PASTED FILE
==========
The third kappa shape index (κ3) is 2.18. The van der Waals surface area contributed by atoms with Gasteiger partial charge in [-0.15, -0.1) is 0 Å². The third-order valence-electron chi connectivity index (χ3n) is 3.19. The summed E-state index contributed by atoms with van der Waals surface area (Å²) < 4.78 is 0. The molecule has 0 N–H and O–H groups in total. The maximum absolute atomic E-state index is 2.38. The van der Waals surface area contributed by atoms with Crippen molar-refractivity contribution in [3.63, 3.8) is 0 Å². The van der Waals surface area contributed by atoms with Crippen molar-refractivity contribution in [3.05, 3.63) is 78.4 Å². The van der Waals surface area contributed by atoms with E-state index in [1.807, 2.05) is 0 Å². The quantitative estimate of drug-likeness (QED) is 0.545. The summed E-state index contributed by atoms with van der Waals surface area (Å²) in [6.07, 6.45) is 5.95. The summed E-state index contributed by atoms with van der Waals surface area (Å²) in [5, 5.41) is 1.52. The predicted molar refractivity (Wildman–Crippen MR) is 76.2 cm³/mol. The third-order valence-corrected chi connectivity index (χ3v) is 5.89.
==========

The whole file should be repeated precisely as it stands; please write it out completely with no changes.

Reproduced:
The third kappa shape index (κ3) is 2.18. The van der Waals surface area contributed by atoms with Gasteiger partial charge in [-0.15, -0.1) is 0 Å². The third-order valence-electron chi connectivity index (χ3n) is 3.19. The summed E-state index contributed by atoms with van der Waals surface area (Å²) < 4.78 is 0. The molecule has 0 N–H and O–H groups in total. The maximum absolute atomic E-state index is 2.38. The van der Waals surface area contributed by atoms with Crippen molar-refractivity contribution in [3.63, 3.8) is 0 Å². The van der Waals surface area contributed by atoms with Crippen molar-refractivity contribution in [3.05, 3.63) is 78.4 Å². The van der Waals surface area contributed by atoms with E-state index in [1.807, 2.05) is 0 Å². The quantitative estimate of drug-likeness (QED) is 0.545. The summed E-state index contributed by atoms with van der Waals surface area (Å²) in [6.07, 6.45) is 5.95. The summed E-state index contributed by atoms with van der Waals surface area (Å²) in [5, 5.41) is 1.52. The predicted molar refractivity (Wildman–Crippen MR) is 76.2 cm³/mol. The third-order valence-corrected chi connectivity index (χ3v) is 5.89.